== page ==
While it’s not the same as having a real dragon to call your own, a Bearded Dragon can provide you with companionship and entertainment. They require a little bit more care than some pets, so we sat down with local “Mother of Dragons,” Jessie.
You can learn more about Bearded Dragons, and other fun pet options with the “Ask Me Anything | Pet Ownership ” series on Wagging Around. Inspired by a cute little local pig named Evie, that I just had to get to know! We figured our readers had pet options they were curious about too, and we were right! You can read all about Evie on last week’s installment in the series.
WAG: How did you decide to have a Bearded Dragon as a pet?
My 17-year-old daughter was going through a reptile phase. We already had an albino milk snake, a ball python, and a leopard gecko. A bearded dragon seemed like a good addition.
WAG: Where did you get your Bearded Dragon from?
We got our bearded dragon at the local PetSmart store. If we had to purchase again, we would probably use a breeder called Phantom Dragons.
WAG: What do they eat? Is the food hard to find?
Adult bearded dragons, which is considered a bearded dragon over a year old, is easy to feed. They love greens and veggies! Turnip greens, collard greens, mustard greens, kale, and spinach are some favorites. They can also eat chopped up bell peppers, squash, zucchini, broccoli, and green beans. Adult bearded dragons need to eat live feeders a couple times a week. These include dubia roaches, mealworms, superworms, waxworms, crickets, and black fly larva.
Baby and juvenile bearded dragons have much greater dietary needs. 80% of their diet must be live feeders and they need to be fed multiple times a day. The other 20% of their diet can be vegetables and greens. This makes having a juvenile bearded dragon harder to care for and more expensive to feed. They can eat up to 50 live bugs a day spread out over several feeding times. They also need their food dipped in a calcium powder and sprinkled with a vitamin powder.
Most pet store chains carry crickets and superworms. Roaches and specialty worms are harder to find. Because these live feeders are not very hardy, you must either go out and buy your supplies twice a week from a local store, or choose to get regular subscription shipments from an online reptile store.
WAG: What is the hardest part of caring for the Bearded Dragon?
The hardest part about having a juvenile bearded dragon is making time for its feeding schedule. It is also difficult to create the correct habitat for them with the right lighting and substrate.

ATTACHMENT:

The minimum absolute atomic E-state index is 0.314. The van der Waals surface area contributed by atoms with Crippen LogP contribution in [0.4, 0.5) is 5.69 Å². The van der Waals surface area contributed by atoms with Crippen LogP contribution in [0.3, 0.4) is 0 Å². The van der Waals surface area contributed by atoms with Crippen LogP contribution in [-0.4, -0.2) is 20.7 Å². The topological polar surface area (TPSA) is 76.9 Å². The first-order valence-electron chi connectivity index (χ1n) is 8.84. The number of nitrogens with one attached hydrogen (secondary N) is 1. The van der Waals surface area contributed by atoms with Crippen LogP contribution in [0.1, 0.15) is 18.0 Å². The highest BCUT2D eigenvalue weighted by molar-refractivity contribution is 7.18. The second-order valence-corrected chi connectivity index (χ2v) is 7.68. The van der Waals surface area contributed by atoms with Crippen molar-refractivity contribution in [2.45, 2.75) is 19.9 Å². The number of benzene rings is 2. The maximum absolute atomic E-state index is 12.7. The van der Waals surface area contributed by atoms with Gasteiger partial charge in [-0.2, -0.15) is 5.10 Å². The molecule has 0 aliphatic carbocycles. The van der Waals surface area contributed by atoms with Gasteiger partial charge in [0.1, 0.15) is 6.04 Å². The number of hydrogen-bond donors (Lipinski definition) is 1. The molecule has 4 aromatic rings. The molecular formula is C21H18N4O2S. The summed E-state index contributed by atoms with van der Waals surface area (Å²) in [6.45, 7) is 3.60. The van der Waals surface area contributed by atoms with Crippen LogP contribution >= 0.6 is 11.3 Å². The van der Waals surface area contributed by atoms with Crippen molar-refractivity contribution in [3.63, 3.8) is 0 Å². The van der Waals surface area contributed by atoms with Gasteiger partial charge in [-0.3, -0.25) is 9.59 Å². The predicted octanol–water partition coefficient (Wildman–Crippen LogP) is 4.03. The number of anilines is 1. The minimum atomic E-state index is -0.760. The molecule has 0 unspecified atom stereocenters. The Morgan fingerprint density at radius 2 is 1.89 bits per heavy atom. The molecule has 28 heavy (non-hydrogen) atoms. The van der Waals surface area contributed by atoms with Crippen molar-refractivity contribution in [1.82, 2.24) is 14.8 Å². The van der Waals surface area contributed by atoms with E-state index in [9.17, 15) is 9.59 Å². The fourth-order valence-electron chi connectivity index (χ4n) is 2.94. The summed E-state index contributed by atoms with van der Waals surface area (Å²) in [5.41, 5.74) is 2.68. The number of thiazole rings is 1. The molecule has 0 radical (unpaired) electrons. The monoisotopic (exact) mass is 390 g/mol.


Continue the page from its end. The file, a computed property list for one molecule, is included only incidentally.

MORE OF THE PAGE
WAG: When you travel, what special accommodations do you need to make?
An adult bearded dragon can be left alone for 24 to 48 hours without a supervised caregiver. A juvenile bearded dragon needs to still eat live bugs multiple times a day. It is not safe to leave the bugs roaming in the enclosure when you are not there to supervise. If you are going out of town for more than a day, a pet sitter is recommended.
WAG: What would you tell someone who wants to keep a Bearded Dragon as a pet?
Do your research! There are many great groups on Facebook for bearded dragon owners. A proper habitat set up and diet are crucial to your bearded dragon’s health.
WAG: What has surprised you about ownership of these pets?
I never expected to bond with a reptile. Yet, bearded dragons are responsive to different caregivers and like to be handled. I was surprised that our bearded dragon had such a unique personality.
WAG: What do love about them? What do you dislike about them?
I have really enjoyed watching our bearded dragon go from a tiny 4-week-old lizard to 6-month-old dragon. They grow so fast! I love that he responds to the sound of my voice and shows me how comfortable he is when I am handling him.
I dislike having to constantly worry about getting live feeders for him during the pandemic. For some reason, there has been a roach and cricket shortage, even online. My daughter and I have thought about starting our own roach colony so we do not have to worry about our food supply for our bearded dragon.
WAG: What do they do for fun?
Bearded dragons go through periods of activity, but are mainly sedentary. Our beardie likes to explore our house, supervised, a few times a week.
WAG: Where do they sleep?
Bearded dragons are captive exotic animals and must sleep in enclosures that are at least 40 gallons in size. They do not require any heat at night, unless your house gets below 60°.
WAG: Can bearded dragons be house trained?
Some bearded dragons are very predictable when they eliminate their food. Many bearded dragons will only go in their daily/ weekly bath. However, any kind of stress will make the bearded dragon want to eliminate because of a fear response, so if you let your bearded dragon roam around, be prepared to clean up after it!
WAG: Do they have any sibling pets and do they get along?
Bearded dragons can not be kept in the same enclosure with other bearded dragons, and it is also recommended if you have more than one bearded dragon, that they can’t see each other from their enclosures. Bearded dragons fear other animals and pets as predators. It is best to keep them in a room by themselves.
We hope this information helped you decide if owning a bearded dragon is right for your family!
Stay tuned to see what unique pet option we introduce to readers next week! What animal are you hoping to learn about?